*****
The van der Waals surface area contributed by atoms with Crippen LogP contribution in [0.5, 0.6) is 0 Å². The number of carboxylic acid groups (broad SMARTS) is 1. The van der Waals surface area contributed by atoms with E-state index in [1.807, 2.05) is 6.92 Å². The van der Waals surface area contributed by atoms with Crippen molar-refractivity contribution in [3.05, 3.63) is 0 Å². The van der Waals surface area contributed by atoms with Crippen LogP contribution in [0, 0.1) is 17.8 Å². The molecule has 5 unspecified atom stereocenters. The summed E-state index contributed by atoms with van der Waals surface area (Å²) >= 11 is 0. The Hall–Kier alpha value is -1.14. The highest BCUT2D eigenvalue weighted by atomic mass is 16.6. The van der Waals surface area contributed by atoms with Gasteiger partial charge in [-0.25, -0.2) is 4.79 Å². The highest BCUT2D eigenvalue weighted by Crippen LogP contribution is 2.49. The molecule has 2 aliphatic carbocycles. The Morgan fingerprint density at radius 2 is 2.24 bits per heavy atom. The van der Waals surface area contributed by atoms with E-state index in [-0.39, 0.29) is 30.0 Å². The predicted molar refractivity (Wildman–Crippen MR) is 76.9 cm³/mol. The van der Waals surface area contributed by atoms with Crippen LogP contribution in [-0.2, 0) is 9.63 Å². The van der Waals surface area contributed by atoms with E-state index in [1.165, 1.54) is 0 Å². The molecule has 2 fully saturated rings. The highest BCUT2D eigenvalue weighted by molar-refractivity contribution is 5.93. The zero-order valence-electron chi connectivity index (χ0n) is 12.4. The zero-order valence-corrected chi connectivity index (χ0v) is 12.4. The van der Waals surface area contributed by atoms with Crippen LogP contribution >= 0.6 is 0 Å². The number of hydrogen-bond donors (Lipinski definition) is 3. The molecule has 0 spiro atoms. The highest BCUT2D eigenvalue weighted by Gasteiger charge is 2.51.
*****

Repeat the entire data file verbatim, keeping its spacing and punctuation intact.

The van der Waals surface area contributed by atoms with Crippen LogP contribution in [0.5, 0.6) is 0 Å². The number of carboxylic acid groups (broad SMARTS) is 1. The van der Waals surface area contributed by atoms with E-state index in [1.807, 2.05) is 6.92 Å². The van der Waals surface area contributed by atoms with Crippen molar-refractivity contribution in [3.05, 3.63) is 0 Å². The van der Waals surface area contributed by atoms with Crippen LogP contribution in [0, 0.1) is 17.8 Å². The molecule has 5 unspecified atom stereocenters. The summed E-state index contributed by atoms with van der Waals surface area (Å²) >= 11 is 0. The Hall–Kier alpha value is -1.14. The highest BCUT2D eigenvalue weighted by atomic mass is 16.6. The van der Waals surface area contributed by atoms with Gasteiger partial charge in [-0.25, -0.2) is 4.79 Å². The highest BCUT2D eigenvalue weighted by Crippen LogP contribution is 2.49. The molecule has 2 aliphatic carbocycles. The Morgan fingerprint density at radius 2 is 2.24 bits per heavy atom. The van der Waals surface area contributed by atoms with E-state index in [-0.39, 0.29) is 30.0 Å². The predicted molar refractivity (Wildman–Crippen MR) is 76.9 cm³/mol. The van der Waals surface area contributed by atoms with Crippen LogP contribution in [-0.2, 0) is 9.63 Å². The van der Waals surface area contributed by atoms with E-state index in [1.165, 1.54) is 0 Å². The molecule has 2 fully saturated rings. The highest BCUT2D eigenvalue weighted by molar-refractivity contribution is 5.93. The zero-order valence-electron chi connectivity index (χ0n) is 12.4. The zero-order valence-corrected chi connectivity index (χ0v) is 12.4. The van der Waals surface area contributed by atoms with Crippen LogP contribution >= 0.6 is 0 Å². The number of hydrogen-bond donors (Lipinski definition) is 3. The molecule has 0 spiro atoms. The highest BCUT2D eigenvalue weighted by Gasteiger charge is 2.51.